Former Gov. Rendell: Beyond COVID and the ‘Rescue Plan’s’ School Funds, 3 Education Priorities That Should Shape Reauthorization of the Every Student Succeeds Act

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The global pandemic has laid bare the inequities in our education system. As school leaders now chart out ambitious recovery plans for the fall, we must do so with a keen awareness of what was lacking prior to the pandemic, and in particular what we have long failed to provide so many students attending our lowest-performing schools. It is through this lens that we must approach the upcoming reauthorization of the federal Every Students Succeeds Act (ESSA), which sets accountability requirements for schools.

As we look to 2022 and beyond, we must commit to funding three critical programs to better support students assigned to struggling schools:

First, we need to fully fund high quality pre-kindergarten for all low-income students. High quality pre-k has been shown to increase participants’ cognitive and social-emotional skills, health outcomes and long-term employment trajectories, while also reducing male participants’ criminal activity.

In addition, for every dollar spent on high-quality birth-to-five programs for disadvantaged children, including pre-kindergarten, taxpayers can expect a 13 percent per annum return on their investment – with, perhaps not surprisingly, the greatest returns associated with programs at the earliest stages of life. Yet only 34 percent of four-year-old and six percent of three-year-old children are enrolled in state funded pre-K. We must change that.

Second, we must ensure that every student assigned to a low-performing school can attend full-day kindergarten. Only 17 states and the District of Columbia require children to attend full-day kindergarten. Yet, study after study shows students who participate in full-day kindergarten outperform similar students in half-day programs, with both short-term and long-term gains in reading and math. In turn, these gains narrow later achievement gaps between students enrolled in low-performing school districts and those of their more advantaged peers.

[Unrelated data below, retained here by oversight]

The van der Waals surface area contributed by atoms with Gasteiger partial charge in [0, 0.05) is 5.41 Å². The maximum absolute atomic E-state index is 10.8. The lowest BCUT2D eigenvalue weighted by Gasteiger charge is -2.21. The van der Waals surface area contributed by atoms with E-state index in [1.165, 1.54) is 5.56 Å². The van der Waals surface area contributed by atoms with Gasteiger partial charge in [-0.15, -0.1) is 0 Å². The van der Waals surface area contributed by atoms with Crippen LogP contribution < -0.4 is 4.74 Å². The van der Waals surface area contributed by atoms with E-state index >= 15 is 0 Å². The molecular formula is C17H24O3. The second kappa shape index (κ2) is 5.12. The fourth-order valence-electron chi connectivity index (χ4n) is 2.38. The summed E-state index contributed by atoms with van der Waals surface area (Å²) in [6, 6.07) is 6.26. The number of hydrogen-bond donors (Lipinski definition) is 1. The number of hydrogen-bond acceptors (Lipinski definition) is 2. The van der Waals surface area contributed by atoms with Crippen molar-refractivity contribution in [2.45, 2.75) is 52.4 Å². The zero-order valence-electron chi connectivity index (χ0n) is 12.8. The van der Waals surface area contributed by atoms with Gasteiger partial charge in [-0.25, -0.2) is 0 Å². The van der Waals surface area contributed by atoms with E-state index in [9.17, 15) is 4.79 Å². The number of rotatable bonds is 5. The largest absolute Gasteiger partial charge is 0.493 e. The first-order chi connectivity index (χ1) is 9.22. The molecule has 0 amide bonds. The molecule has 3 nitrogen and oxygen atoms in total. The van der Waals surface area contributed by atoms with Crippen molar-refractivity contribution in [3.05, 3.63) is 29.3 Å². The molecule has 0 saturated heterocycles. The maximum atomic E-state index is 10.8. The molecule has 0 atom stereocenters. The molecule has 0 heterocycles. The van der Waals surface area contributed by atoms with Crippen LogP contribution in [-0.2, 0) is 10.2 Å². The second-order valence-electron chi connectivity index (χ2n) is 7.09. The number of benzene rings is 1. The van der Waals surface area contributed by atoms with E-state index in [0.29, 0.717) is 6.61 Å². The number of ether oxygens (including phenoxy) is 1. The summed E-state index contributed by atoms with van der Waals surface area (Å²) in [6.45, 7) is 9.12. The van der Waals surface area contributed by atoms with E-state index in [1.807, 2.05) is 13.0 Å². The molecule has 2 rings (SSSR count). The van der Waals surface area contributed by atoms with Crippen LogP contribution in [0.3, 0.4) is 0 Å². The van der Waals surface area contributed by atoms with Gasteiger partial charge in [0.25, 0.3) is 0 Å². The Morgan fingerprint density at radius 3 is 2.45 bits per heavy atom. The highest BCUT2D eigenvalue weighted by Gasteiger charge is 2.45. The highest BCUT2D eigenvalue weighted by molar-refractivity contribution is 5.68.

Third, we should fund and implement robust after-school tutoring programs that identify children falling behind in early years and provide help via one-on-one or small group instruction so they are able to catch up and then climb up the educational ladder. A meta-analysis of 96 tutoring studies found that, on average, students participating in tutoring programs made gains consistent with moving from the 50th to the 66th percentile of student performance. Moreover, gains were largest for students in the earliest grades.

We can’t achieve these goals overnight, but we must begin pursuing them as quickly and aggressively as possible. During my time as governor of Pennsylvania, we similarly focused on this three-pronged approach to build a foundation for all students they could use as a springboard for lifelong educational success.

The good news is that the Biden administration understands the challenges we face and how this early education approach can significantly improve educational outcomes for vulnerable students. In addition, states are receiving billions of dollars in federal funding as part of COVID-related relief funding, providing an unprecedented opportunity to put new programs into place for younger students.

But those funds will eventually run out, even as the need for them continues. Hence, we must also take advantage of the moment at hand by including pre-k, full-day kindergarten, and tutoring programs as part of the ESSA reauthorization and committing ongoing federal financial support to sustain those programs long after COVID-19 has become a distant memory.

Although the investment will be significant, the benefits will more than exceed the costs over time — not just in terms of return on investment, but also in improved quality of life for both the recipients and the communities in which they live.

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